Clinical and pathologic effects of oral administration of transmissible gastroenteritis vaccine to gnotobiotic pigs

G. L. Waxier From the Department of Pathology, Michigan State University, East Lansing, MI 48824.

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 DVM, PhD

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Summary

Pigs from 3 fitters kept under gnotobiotic conditions were inoculated orally with virulent transmissible gastroenteritis (tge) virus, a tge vaccine, or Hank’s balanced salt solution at 2 days of age and then euthanatized at intervals ranging from 1 to 7 days after inoculation. Pigs exposed to the vaccine had clinical evidence of diarrhea and weakness. Lesions resembling those of tge were revealed grossly, microscopically, and by scanning electron microscopy. Viral antigen was seen in intestinal epithelial cells by the direct fluorescent antibody technique. The disease induced by the vaccine virus had a longer incubation period and lesions were less severe than that induced by the virulent virus.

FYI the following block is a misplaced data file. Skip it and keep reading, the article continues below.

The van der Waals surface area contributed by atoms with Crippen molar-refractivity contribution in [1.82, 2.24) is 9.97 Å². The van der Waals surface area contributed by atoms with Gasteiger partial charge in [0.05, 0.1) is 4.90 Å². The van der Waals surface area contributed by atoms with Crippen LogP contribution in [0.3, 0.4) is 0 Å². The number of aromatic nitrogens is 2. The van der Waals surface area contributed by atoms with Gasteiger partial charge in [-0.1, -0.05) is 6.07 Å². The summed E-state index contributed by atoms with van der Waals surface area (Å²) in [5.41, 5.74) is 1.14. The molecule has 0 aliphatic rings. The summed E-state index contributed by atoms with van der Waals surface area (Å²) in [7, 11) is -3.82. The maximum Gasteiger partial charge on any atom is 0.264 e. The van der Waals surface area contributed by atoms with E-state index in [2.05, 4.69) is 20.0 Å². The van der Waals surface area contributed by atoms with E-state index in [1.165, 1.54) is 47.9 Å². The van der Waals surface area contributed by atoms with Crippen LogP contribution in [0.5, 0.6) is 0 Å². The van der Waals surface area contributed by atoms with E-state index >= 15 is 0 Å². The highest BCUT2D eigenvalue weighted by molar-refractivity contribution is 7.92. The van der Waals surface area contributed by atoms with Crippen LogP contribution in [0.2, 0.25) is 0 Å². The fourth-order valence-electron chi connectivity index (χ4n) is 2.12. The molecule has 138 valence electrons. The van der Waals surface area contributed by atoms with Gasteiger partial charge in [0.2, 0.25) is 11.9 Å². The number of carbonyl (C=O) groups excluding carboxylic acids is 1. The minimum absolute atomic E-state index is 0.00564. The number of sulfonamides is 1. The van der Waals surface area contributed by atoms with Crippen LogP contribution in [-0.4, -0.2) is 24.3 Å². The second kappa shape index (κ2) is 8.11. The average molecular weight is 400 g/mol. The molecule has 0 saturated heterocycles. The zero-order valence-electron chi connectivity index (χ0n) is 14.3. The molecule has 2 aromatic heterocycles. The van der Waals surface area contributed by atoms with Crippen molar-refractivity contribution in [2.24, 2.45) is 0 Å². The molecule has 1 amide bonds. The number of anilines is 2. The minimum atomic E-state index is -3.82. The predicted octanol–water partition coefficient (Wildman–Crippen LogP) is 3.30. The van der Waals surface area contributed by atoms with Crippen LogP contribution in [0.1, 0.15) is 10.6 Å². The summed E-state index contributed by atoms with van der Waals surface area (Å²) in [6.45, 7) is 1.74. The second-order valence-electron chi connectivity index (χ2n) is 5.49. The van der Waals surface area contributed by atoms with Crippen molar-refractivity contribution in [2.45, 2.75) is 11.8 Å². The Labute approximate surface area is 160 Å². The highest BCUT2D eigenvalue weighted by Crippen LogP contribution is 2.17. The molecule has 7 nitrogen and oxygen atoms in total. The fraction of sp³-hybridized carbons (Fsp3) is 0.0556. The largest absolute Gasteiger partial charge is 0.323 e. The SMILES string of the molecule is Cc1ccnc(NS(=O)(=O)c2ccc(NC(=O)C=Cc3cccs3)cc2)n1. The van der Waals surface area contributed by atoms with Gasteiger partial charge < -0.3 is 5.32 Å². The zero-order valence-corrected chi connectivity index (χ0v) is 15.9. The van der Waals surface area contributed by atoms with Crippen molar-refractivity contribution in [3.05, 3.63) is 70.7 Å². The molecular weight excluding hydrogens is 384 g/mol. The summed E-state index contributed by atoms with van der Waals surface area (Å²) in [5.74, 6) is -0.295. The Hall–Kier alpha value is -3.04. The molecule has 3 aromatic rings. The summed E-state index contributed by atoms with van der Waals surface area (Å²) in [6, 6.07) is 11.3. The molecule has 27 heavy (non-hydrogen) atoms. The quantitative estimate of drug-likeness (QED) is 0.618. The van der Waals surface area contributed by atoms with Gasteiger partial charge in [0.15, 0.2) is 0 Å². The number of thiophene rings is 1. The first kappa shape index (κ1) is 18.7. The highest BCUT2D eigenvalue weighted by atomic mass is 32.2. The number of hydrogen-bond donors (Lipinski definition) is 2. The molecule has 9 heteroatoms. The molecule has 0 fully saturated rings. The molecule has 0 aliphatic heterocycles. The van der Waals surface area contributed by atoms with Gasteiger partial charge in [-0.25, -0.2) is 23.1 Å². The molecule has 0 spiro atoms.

Summary

Pigs from 3 fitters kept under gnotobiotic conditions were inoculated orally with virulent transmissible gastroenteritis (tge) virus, a tge vaccine, or Hank’s balanced salt solution at 2 days of age and then euthanatized at intervals ranging from 1 to 7 days after inoculation. Pigs exposed to the vaccine had clinical evidence of diarrhea and weakness. Lesions resembling those of tge were revealed grossly, microscopically, and by scanning electron microscopy. Viral antigen was seen in intestinal epithelial cells by the direct fluorescent antibody technique. The disease induced by the vaccine virus had a longer incubation period and lesions were less severe than that induced by the virulent virus.

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